Sunday, April 4, 2010
Interview with Medieval Author Joyce DiPastena
What is illumination? To make something clear or easier to understand and appreciate. To add colored letters and designs to a manuscript or the borders of a page. In the case of this novel: the main character “illuminates many a priceless book with pen and paint.”
Welcome, Joyce! I’m so excited to interview you and talk about your new book. Your books are known as “Mystery, adventure, and sweet romance in the Middle Ages.” Tell us about your new book, “Illuminations of the Heart.”
Triston is a man of quiet honor and courage, but the guilt he carries for the death of his late wife, Clothilde, has left him numb and hesitant to love again. Worse yet, Siri bears an uncanny resemblance to his lost love. Or does she? Her merry laughter and twinkling eyes are very different from his late wife’s shy smiles and quiet ways. Yet when he gazes into Siri’s face, all he sees is Clothilde.
Then Triston’s past returns to threaten them both. Will his tragic life with Clothilde be repeated with Siri? Trapped between the rivalry of the king’s sons on the one hand and a neighbor out for vengeance on the other, Triston realizes it would be safer to send Siri away. But how can he bear to lose her again?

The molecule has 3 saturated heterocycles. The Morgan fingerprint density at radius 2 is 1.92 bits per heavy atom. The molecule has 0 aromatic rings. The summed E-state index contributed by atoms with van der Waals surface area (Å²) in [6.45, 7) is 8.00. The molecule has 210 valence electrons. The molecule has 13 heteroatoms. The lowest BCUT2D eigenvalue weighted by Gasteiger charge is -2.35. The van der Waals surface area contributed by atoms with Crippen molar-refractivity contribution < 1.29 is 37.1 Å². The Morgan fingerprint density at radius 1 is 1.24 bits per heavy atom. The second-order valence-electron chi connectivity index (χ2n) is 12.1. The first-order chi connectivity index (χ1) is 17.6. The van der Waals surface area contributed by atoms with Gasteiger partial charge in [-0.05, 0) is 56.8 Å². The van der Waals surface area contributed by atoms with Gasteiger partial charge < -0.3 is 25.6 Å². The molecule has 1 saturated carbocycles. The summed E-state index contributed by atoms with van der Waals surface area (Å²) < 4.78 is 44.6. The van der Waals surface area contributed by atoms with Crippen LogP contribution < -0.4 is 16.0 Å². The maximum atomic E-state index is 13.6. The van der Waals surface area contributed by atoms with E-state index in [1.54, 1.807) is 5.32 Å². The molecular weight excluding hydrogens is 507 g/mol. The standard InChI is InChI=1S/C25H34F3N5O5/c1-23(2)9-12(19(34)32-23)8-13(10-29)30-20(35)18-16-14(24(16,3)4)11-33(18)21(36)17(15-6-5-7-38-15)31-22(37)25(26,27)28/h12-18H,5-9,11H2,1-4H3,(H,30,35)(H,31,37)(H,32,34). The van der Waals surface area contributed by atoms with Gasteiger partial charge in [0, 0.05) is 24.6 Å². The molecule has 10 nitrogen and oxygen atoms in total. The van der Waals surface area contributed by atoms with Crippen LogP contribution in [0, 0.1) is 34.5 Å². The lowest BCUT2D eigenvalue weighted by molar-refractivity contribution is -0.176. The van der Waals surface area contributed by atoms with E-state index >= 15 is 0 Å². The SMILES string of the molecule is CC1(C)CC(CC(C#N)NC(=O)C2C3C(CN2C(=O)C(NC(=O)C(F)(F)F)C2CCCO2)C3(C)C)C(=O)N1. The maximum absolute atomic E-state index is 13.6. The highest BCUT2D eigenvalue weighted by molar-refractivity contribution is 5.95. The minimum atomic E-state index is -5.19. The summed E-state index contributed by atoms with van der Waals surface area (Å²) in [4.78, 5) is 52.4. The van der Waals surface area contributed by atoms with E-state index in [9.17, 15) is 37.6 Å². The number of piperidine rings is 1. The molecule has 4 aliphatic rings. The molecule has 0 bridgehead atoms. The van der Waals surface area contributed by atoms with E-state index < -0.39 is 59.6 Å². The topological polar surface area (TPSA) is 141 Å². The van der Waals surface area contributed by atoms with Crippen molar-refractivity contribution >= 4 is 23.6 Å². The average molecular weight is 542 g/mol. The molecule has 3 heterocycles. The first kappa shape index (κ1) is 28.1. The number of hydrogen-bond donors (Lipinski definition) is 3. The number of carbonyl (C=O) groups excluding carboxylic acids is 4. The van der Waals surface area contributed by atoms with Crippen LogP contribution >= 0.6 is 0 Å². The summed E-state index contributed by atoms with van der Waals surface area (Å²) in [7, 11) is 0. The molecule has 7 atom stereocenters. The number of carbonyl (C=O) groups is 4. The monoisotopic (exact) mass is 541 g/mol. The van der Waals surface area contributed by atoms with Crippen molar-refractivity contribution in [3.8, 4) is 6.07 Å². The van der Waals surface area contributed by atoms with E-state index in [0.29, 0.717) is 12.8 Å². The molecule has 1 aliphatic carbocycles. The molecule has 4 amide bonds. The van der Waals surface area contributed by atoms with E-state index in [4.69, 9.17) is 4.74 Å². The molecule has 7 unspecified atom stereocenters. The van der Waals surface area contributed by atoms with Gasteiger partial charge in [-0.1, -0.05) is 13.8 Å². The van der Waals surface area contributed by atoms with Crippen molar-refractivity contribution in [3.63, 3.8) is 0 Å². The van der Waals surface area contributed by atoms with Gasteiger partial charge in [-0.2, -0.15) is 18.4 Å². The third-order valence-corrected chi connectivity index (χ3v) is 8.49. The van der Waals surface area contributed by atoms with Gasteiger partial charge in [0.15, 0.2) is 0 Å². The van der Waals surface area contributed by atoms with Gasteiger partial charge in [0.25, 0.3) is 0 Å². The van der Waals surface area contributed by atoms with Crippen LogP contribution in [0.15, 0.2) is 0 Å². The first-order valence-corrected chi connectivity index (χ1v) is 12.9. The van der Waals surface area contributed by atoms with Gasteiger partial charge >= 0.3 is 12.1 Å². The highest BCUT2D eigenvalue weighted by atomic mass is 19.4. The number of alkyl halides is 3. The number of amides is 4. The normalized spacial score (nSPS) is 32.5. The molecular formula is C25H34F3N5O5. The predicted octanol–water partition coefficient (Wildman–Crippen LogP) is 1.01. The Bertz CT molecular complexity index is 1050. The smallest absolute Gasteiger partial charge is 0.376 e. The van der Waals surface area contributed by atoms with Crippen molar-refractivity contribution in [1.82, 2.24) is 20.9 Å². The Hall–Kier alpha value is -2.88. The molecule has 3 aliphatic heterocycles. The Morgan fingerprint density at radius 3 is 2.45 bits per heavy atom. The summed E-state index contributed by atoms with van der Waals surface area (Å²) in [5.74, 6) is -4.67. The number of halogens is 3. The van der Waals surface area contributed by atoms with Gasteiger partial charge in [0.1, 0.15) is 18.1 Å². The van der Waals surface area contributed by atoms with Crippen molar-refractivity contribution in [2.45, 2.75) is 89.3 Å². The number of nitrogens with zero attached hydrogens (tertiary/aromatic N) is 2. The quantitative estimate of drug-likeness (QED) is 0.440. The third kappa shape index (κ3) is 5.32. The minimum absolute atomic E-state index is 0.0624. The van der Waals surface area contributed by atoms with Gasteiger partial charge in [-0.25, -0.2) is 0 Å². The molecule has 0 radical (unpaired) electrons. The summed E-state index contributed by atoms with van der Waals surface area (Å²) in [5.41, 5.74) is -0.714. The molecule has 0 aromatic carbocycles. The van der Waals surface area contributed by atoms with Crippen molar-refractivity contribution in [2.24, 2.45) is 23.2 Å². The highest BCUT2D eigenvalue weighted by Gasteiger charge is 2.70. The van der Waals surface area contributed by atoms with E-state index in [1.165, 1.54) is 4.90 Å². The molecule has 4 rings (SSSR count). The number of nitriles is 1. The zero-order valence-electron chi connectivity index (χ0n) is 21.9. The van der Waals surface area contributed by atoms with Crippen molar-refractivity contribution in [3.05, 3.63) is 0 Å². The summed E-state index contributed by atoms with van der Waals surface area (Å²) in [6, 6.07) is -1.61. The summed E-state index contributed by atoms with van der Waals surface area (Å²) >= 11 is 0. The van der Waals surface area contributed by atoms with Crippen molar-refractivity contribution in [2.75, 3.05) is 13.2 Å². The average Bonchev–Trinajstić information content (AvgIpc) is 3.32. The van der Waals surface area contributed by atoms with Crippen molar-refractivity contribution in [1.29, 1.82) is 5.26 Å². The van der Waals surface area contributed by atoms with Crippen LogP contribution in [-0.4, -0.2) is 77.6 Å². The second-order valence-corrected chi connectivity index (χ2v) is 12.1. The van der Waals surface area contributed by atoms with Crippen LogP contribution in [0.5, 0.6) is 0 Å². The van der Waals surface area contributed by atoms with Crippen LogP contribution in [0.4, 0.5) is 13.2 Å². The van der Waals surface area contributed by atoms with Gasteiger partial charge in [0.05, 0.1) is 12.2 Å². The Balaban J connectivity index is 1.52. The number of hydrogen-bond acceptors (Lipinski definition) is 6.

Siri is determined not to be cast off and not to live in another woman’s shadow. She has illuminated many a priceless book with pen and paint. But can her own vibrant spirit illuminate the darkness in Triston’s soul and make his heart beat for her alone? You’ll have to read Illuminations of the Heart to find out!
Where did you get your ideas? Do you get most of them from history? Give us some examples.
Ideas come at me from all kinds of places. The first book I ever wrote (still unpublished) was inspired in part by a Gilbert and Sullivan song about a wandering minstrel. A minstrel sounded so romantic, though I placed mine in medieval England instead of in China. For the same book, a song called “Anywhere I Wander” from the Hans Christian Anderson movie inspired a scene towards the end where my romantic couple was ripped apart by cruel circumstance (and a cruel villain).
Sometimes there are bits and pieces of medieval history I think would be fun to explore as part of my story. In Illuminations of the Heart, it was the art of medieval illumination — the decorative painting of books with little miniature pictures leafed in gold that reflected or “illuminated” the light. For my current work in progress, I’m exploring the world of medieval troubadours. Sort of. Well, at least a little corner of that world. The characters and their lives are always more important to me than giving a history lesson on any aspect of my research.
I remember Gilbert and Sullivan’s wandering minstrel in the Mikado. I love that operetta. Do you use an outline when you write or play it by ear?